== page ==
In the past, the weddings of Kinh people – Vietnam’s ethnic majority – were arranged by matchmakers. Before marriage, the betrothed were not allowed to touch each other. If the young woman wished to offer her suitor a quid of betel, she placed the quid on a tray. Feudal ethics forbade any direct expression of love.
If the newlyweds were happy, the matchmaker became their benefactor and was thanked with a bowl of steamed sticky rice, a boiled chicken, and a silk dress following the wedding. When the couple celebrated the one-month anniversary of their first child, the matchmaker was invited to the party.
Following an introduction by the matchmaker, the grooms family would visit the bride’s family to ask after their daughter’s name and age. This ceremony was an important tirst step, as the girl’s age determined in her suitability as a bride. The groom’s family would study the horoscopes of the prospective couple, only agreeing to a wedding if the pair’s horoscopes were complementary. As well as having suitable horoscopes, the couple should come from the same social class.
Asking for wedding presents was a feudal custom that placed a lot of strain on both families. Some couples had to break up because the girl’s family demanded gifts beyond the grooms family’s means. The brides family might request dresses, bottles of wine, cakes, betel nuts, rice, pigs, chickens, jewelry, and money. Sometimes, the groom’s family would go deep into debt, forcing the young couple to spend years paying back the costs incurred by their wedding. Resentment between the bride and groom and their respective families was inevitable.
A traditional wedding ceremony involved a great many gifts. Phu the cakes were mandatory. Made of rice flour, sugar, coconut and green beans, these cakes consist of a round filling between two square layers – said to represent the earth and the sky. The cakes are associated with loyalty, flexibility and honesty.
To raise pigs you must collect ivater ferns. To get married you must be pay “way ahead” to the village.
“Way ahead” was a sum of money that the grooms family offered to the girl’s home village. If the boy and the girl were natives of the same village, the groom’s family still had to pay “way ahead”, although the sum was smaller. Only after receiving the “way ahead” would the village officials issue a marriage certificate. The collected money was to be used for public works, like sinking a well or building a road.
An hour or two before it was time to fetch the bride, the groom’s uncle or aunt would go to the brides house to discuss the correct time to pick up the bride. This custom allowed the families to solve last-minute obstacles of poor weather or heavy traffic.
At the bride’s home, the bride and groom worshiped at the ancestral altar, praying that the ancestors would support their future and ensure them a happy life. After that, the bride and groom offered a tray of betel nuts and cigarettes to thek guests, starting with the eldest and most respected guests. Finally, the bride and groom kowtowed to the brides parents. The brides parents reciprocated with a small gift, normally earrings or some money.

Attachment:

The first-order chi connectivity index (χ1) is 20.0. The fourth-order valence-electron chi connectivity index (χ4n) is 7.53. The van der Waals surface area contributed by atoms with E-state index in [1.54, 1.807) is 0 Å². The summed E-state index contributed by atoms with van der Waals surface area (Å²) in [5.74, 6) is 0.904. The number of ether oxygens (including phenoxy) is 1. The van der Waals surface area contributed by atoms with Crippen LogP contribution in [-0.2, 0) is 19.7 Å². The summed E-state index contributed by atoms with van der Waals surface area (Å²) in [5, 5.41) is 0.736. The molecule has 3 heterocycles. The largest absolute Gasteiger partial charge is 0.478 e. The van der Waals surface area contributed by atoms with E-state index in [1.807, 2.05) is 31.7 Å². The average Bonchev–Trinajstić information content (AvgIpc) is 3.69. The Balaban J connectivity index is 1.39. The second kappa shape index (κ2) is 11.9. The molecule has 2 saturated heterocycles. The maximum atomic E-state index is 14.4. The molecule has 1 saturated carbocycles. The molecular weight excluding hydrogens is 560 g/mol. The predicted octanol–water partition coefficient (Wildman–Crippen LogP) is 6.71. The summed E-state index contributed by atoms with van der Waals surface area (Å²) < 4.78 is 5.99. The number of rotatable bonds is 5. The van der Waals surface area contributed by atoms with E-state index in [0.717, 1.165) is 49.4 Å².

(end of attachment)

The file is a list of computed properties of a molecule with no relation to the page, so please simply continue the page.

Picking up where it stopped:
The mother-of-the-bride was not permitted to send her daughter off to the grooms house. It was considered the fathers right to arrange the marriage. Often, the bride would cry as she worried about her future among strangers, while her mother would cry at the thought of losing her child. According to custom, the mother was forbidden from watching her daughters departure.
Upon arrival at the grooms house, other customs were observed. In the central provinces of Nghe An-Ha Tinh, the mother-in-law would welcome the bride by placing a water scoop and a large brass pot full of water beside the front gate. Inside the pot she would throw a few coins. The water symbolized her blessing for the bride, while the coins showed that the new daughter-in-law had access to private capital.
After honoring the groom’s ancestors, the mother-in-law led the bride into the wedding room. Here, a respected older man or woman with both a son and a daughter had spread a new flowered sedge mat on the bed. This tradition was designed to ensure that the couple would have a son and a daughter and a happy future.
In ether parts of Vietnam, the mother-in-law was not allowed to meet the bride, but instead took a pot of lime and went to a neighbors house. This custom showed that, while she was passing authority to her daughter-in-law, she retained the lime pot, symbolic of a woman’s role in managing the housework.
In the past, most newlyweds were teenagers. It was common for girls of 13 and boys of 16 to marry. Bridesmaids would often accompany the bride to the groom’s house and spend a few days teaching the bride how to become a wife and daughter-in-law. The bridesmaids typically departed after two or four days, when the newlyweds performed a custom known as lot mat, in which they returned to the bride’s house to visit her parents and bring them some gifts. This tradition expressed the children’s filial piety towards their parents.
Today, young people in Vietnam are free to choose their own partners. To outsiders, weddings may appear very Westernized, as most brides don white gowns, while the grooms family hosts a large reception, often in a restaurant or hotel. Behind the scenes, however, many of the old traditions persist. From the offering of betel nuts to the ceremonial laying down of the newlyweds’ sedge mat, wedding rituals have retained their symbolic value.